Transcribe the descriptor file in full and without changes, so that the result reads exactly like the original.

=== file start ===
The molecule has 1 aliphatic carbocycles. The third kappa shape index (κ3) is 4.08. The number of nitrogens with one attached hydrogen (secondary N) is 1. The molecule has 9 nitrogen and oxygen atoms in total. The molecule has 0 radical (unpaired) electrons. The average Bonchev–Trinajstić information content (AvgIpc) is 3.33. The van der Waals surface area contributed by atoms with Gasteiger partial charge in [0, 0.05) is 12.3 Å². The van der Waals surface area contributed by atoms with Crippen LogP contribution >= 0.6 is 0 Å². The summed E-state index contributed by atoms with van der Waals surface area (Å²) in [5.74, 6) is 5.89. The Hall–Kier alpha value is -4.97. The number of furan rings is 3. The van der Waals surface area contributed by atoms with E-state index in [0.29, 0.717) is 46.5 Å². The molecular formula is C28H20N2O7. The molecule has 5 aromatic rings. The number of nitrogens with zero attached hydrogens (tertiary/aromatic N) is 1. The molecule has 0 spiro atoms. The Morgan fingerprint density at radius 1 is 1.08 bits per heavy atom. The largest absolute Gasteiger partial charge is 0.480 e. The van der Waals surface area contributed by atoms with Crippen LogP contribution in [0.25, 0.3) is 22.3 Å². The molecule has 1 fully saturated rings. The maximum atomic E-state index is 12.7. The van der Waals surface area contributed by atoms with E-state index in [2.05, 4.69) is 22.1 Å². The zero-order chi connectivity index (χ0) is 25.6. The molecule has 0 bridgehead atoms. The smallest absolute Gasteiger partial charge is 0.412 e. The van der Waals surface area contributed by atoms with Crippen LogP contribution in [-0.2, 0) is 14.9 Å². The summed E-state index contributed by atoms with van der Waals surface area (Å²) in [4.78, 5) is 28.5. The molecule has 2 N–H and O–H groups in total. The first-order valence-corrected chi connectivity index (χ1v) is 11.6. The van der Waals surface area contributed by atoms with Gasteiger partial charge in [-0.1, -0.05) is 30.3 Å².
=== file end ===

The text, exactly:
The molecule has 1 aliphatic carbocycles. The third kappa shape index (κ3) is 4.08. The number of nitrogens with one attached hydrogen (secondary N) is 1. The molecule has 9 nitrogen and oxygen atoms in total. The molecule has 0 radical (unpaired) electrons. The average Bonchev–Trinajstić information content (AvgIpc) is 3.33. The van der Waals surface area contributed by atoms with Gasteiger partial charge in [0, 0.05) is 12.3 Å². The van der Waals surface area contributed by atoms with Crippen LogP contribution >= 0.6 is 0 Å². The summed E-state index contributed by atoms with van der Waals surface area (Å²) in [5.74, 6) is 5.89. The Hall–Kier alpha value is -4.97. The number of furan rings is 3. The van der Waals surface area contributed by atoms with E-state index in [0.29, 0.717) is 46.5 Å². The molecular formula is C28H20N2O7. The molecule has 5 aromatic rings. The number of nitrogens with zero attached hydrogens (tertiary/aromatic N) is 1. The molecule has 0 spiro atoms. The Morgan fingerprint density at radius 1 is 1.08 bits per heavy atom. The largest absolute Gasteiger partial charge is 0.480 e. The van der Waals surface area contributed by atoms with Crippen LogP contribution in [0.25, 0.3) is 22.3 Å². The molecule has 1 fully saturated rings. The maximum atomic E-state index is 12.7. The van der Waals surface area contributed by atoms with E-state index in [2.05, 4.69) is 22.1 Å². The zero-order chi connectivity index (χ0) is 25.6. The molecule has 0 bridgehead atoms. The smallest absolute Gasteiger partial charge is 0.412 e. The van der Waals surface area contributed by atoms with Crippen LogP contribution in [-0.2, 0) is 14.9 Å². The summed E-state index contributed by atoms with van der Waals surface area (Å²) in [4.78, 5) is 28.5. The molecule has 2 N–H and O–H groups in total. The first-order valence-corrected chi connectivity index (χ1v) is 11.6. The van der Waals surface area contributed by atoms with Gasteiger partial charge in [-0.1, -0.05) is 30.3 Å².